HERE'S WHAT HAPPENED LAST WEEK:
In math last week we finished up Unit 4, Division. Students solved place value puzzles, and reviewed division, magnitude estimates, and triangles. In addition, students played an exciting game of First to 100 using the Algebra Election gameboard!
Our study of nonfiction signposts continued last week, as we examined Extreme or Absolute Language, Numbers & Stats, Quoted Words, and Word Gaps.
Extreme or Absolute Language:
Extreme or Absolute Language makes an exaggerated, overblown, and probably untrue claim. It admits of no exceptions, and it seems to forbid doubt or questions. When readers spot this language, they will be alerted either to the strength of the author's feelings or to the possibility that the writer is exaggerating and may even be deceiving or misleading the reader.
In class, students learned that when you're reading and you notice the author uses language that leaves no doubt, exaggerates, or pushes to the limit, we should stop and ask ourselves, "Why did the author say it like that?" We learned that the answers will tell us something about the author's point of view or purpose. The author might even be exaggerating to make us think a certain way.
Numbers & Stats:
Authors use numbers and statistics to provide precision-or to avoid it. This signpost helps students make comparisons, draw conclusions, make inferences or generalizations, differentiate fact and opinion, identify details, recognize evidence, and understand the author's purpose or bias.
Students learned that when you're reading and you notice specific numbers, number words, or amounts, you should stop and ask yourself, "Why did the author use these numbers or amounts?"
Asking students to be alert for Quoted Words really means asking them to think about what was quoted and who was quoted. This helps students recognize the author's purpose, make inferences, draw conclusions, and identify point of view. Noticing who is quoted and what is quoted might also help students think about facts and opinions, see cause and effect relationships, make comparisons or contrasts, draw conclusions, infer, and think about the author's point of view, purpose, or bias.
In class we learned that when you're reading and you notice the author quoted a voice of authority, a personal perspective, or cited others' words, you should stop and ask yourself, "Why did the author quote or cite this person.
Our final signpost turns attention to the gap between the words authors use and what students know about those words. For many this gap is the critical problem in understanding nonfiction texts.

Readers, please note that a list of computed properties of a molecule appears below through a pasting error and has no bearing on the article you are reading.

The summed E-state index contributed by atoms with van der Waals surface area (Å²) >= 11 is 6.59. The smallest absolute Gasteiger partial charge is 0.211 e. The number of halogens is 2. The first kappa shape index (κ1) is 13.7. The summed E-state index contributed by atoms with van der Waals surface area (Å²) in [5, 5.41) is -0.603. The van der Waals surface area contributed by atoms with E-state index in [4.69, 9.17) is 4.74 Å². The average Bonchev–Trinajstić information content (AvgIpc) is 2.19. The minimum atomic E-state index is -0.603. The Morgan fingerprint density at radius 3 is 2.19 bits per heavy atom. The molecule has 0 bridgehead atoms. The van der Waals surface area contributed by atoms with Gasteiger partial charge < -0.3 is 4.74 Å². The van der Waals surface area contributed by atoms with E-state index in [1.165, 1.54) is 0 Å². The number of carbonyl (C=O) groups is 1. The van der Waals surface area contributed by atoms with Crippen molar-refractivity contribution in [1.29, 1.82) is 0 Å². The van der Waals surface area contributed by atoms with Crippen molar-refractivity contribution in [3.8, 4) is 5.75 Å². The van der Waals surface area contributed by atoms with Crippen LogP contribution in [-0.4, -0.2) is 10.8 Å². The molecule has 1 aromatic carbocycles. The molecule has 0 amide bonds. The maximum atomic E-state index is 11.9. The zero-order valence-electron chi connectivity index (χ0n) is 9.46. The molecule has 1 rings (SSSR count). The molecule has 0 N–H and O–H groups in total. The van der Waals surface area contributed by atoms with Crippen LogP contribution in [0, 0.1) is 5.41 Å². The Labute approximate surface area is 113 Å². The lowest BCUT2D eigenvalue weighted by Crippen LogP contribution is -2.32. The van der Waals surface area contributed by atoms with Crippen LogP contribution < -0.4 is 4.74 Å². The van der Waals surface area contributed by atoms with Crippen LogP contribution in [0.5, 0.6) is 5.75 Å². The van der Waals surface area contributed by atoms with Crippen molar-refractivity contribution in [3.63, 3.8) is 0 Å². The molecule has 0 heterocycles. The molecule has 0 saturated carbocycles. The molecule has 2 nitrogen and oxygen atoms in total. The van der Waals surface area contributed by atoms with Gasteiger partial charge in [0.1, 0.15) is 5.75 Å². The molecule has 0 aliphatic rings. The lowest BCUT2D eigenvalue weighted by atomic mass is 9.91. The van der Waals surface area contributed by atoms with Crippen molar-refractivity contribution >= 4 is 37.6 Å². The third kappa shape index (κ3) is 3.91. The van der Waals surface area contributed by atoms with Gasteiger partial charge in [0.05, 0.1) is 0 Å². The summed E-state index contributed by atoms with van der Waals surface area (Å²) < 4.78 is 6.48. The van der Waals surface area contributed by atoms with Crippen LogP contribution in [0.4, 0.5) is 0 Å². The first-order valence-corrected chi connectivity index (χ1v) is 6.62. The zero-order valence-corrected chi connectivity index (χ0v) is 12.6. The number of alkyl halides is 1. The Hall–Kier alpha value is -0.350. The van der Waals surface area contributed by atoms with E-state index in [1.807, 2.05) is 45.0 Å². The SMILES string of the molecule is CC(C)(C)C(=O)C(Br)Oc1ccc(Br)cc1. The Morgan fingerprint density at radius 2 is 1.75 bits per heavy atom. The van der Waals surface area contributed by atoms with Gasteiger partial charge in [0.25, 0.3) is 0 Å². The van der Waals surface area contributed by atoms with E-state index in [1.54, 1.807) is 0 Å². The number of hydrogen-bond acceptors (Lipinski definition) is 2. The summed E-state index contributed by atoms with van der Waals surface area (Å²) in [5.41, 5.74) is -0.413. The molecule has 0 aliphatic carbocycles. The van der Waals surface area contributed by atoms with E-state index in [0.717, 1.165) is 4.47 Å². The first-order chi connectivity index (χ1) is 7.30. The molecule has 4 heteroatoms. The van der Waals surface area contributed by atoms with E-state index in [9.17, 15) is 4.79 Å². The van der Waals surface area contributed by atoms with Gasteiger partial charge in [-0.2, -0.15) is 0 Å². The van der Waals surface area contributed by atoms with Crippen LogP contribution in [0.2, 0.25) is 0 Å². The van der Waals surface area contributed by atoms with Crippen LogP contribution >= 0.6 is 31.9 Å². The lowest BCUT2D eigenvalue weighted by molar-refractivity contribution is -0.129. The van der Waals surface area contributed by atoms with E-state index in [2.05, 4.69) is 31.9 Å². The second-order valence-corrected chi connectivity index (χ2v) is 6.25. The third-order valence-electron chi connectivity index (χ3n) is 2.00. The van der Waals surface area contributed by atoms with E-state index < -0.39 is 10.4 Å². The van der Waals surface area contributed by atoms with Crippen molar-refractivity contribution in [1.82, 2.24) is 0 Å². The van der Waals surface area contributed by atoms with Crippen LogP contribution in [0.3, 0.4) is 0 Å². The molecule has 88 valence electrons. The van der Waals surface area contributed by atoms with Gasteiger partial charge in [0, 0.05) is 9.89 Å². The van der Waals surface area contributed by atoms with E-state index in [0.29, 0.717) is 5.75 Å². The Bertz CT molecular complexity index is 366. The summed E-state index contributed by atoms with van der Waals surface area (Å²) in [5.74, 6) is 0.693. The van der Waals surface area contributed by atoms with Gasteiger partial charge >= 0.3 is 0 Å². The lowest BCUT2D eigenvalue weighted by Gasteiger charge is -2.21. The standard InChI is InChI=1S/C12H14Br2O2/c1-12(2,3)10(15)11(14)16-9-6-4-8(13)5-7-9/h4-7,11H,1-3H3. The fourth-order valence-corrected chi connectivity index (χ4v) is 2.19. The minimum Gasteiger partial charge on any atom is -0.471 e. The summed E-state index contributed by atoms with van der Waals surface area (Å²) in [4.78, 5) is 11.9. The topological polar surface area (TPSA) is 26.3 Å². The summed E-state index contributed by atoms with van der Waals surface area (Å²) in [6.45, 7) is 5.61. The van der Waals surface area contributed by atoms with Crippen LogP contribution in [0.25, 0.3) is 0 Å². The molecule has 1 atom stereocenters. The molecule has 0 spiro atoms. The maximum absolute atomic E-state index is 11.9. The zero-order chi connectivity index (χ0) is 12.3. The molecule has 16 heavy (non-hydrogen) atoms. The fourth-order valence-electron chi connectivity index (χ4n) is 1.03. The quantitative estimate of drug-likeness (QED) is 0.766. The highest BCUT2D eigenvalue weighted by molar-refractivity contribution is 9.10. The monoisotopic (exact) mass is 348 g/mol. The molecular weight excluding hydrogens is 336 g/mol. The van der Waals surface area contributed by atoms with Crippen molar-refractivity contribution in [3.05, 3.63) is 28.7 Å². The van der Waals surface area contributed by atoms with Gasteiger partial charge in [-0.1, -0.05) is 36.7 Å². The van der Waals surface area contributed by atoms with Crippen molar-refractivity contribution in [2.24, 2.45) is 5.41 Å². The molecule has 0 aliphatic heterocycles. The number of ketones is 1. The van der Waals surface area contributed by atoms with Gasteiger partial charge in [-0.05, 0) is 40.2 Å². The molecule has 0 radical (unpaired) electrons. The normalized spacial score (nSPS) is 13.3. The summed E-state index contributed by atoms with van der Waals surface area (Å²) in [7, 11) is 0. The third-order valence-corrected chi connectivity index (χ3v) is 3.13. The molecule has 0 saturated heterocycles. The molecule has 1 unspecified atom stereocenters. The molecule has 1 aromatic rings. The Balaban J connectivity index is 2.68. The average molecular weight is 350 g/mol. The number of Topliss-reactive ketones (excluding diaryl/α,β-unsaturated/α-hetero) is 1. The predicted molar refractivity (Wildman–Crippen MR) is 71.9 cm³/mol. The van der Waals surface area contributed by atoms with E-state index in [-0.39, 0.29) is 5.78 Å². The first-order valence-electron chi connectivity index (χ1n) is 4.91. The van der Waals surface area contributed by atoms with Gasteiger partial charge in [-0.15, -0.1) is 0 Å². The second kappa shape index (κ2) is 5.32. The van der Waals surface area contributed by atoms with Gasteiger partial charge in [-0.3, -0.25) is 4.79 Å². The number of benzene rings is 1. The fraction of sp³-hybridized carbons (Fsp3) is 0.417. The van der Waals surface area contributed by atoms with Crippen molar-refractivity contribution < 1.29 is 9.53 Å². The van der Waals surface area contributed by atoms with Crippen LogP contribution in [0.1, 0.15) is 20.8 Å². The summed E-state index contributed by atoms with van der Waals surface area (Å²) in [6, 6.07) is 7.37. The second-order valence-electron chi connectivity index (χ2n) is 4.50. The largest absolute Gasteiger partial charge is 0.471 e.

Students learned that when you're reading and the author uses a word or phrase you don't know, you should stop and ask yourself, "Do I know this word from someplace else?" or "Does this seem like technical talk for experts of this topic?" or "Can I find clues in the sentence to help me understand the word?"
The answers will help readers decide if they need to look the word up, or keep reading for more information.
We continued using our WEX time last week to work on our Personalized Learning projects. Students continued to move through the research process and document their findings. We also began reflecting on individual progress and gave feedback to peers as well!
Last week our Constitution unit came alive! To begin, students shared their Branches of Government projects with the class! Once again I was thoroughly impressed by the creativity and effort that went into each presentation. Next, our field trip to the courthouse was absolutely amazing! I can't think of a better way to see the branches (well at least two of them...) of government in action! Students loved speaking with attorneys, sheriffs/deputies, judges, probation officers, etc. first hand. They learned so much from the conversations and question/answer sessions with these professionals! Finally, our examination of the Bill of Rights began, first with an exploration and understanding of why the writers of the Constitution felt it was necessary to create these amendments to protect our rights. We split up into groups of three(ish) to research specific amendments and reach an understanding of what freedoms the amendment protects. Next week we will share this understanding with the class. In addition, Mr. Larson announced his proposed rules for Patton on Thursday. Beginning next week (or soon after) each group will find the proposed Patton Rule that violates the amendment they studied. Students will then be responsible for arguing against that rule.
THIS WEEK'S HIGHLIGHTS:
We will finish up Unit 4, Division. Students will take their final test on Tuesday. We'll spend the rest of the week completing logic puzzles and reviewing multiplication, fractions, and graphing!
Our nonfiction signpost study will come to an end this week. Students will examine the following strategies:
Possible Sentences, Somebody Wanted But So, Syntax Surgery, Genre Reformulation, and Poster.
We will continue working on our Personalized Learning Projects. Hopefully our research will be completed by the end of the week!
Our examination of the Bill Rights will continue this week as we learn more about specific amendments and prepare presentations for Mr. Larson.
Tuesday, 12/15.............................................Unit 4 Math Test (Anderle)
Wednesday, 12/16........................................Branches of Government Quiz
Thursday, 12/17............................................Choir Performance @ 7pm
Friday, 12/18.................................................Winter Break Begins @ 3:35pm